SG: Kids should first learn how to share their faith and to share the essence of the gospel in the middle of their relationships before they are taught, or even encouraged, to address sin or differences of beliefs. Addressing sin without first introducing Jesus never goes well!

For many kids, the “experience” of their friends can cause them to question what they have been taught about biblical sexuality and traditional marriage, so it is important that parents walk with their kids through the Word and allow it to illuminate the situation.  Make sure your kids know that it is okay to be friends with these kids and that the same-sex parents may well be very nice, caring and capable parents.  If the issue arises specifically in conversation, teach your children how to state their beliefs carefully and with sensitivity, and teach them how to affirm their friendship and sincerely love their friends.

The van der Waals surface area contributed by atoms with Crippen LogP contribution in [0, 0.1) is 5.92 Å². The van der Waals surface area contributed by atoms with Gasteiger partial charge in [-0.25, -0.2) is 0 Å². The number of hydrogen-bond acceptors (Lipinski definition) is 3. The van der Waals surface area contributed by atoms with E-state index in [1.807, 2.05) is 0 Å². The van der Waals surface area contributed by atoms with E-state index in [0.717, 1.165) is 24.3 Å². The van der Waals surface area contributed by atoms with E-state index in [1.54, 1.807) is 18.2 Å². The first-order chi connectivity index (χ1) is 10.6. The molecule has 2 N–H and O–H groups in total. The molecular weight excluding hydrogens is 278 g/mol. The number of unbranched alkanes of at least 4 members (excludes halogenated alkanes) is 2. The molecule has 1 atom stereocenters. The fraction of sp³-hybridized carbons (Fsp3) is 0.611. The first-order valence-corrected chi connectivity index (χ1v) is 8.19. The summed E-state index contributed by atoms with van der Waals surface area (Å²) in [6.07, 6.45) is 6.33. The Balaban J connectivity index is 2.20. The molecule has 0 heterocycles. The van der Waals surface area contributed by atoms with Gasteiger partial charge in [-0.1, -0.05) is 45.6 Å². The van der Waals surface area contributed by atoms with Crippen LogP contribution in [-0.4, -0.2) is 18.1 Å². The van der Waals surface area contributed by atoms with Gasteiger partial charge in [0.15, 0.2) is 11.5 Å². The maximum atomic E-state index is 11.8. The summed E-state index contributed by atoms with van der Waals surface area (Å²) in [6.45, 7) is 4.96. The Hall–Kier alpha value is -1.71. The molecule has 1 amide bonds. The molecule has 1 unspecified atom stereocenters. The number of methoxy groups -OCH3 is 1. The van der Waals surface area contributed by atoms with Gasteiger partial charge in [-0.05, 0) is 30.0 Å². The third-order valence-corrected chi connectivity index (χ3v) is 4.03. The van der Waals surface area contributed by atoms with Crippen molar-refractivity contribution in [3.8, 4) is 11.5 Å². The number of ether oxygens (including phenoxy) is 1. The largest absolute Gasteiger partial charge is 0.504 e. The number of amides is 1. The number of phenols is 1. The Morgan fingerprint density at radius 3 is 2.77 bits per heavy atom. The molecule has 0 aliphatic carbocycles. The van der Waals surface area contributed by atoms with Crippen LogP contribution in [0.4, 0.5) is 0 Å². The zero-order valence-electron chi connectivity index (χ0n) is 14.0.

JS: Our kids aren’t always going to say the right things, and we need to be patient with them. Most importantly, it’s crucial for them to understand that behavior is the fruit of what’s in our hearts. It should surprise them less and less that people disobey God’s commands if they don’t have Jesus in their heart. Our neighbors need to know Jesus before they’ll want to obey his commands. As kids grow in their knowledge of the gospel and how God changes hearts, they’ll better relate to their friends, family and neighbors.  

This article was featured in our inaugural issue of Light Magazine. Visit the ERLC store to download Light for free and discover more resources.

Krissie Inserra

Krissie is a pastor's wife, mom, and active member in her local church and community. Read More by this Author

Stephanie Goeke

Read More by this Author

Trillia Newbell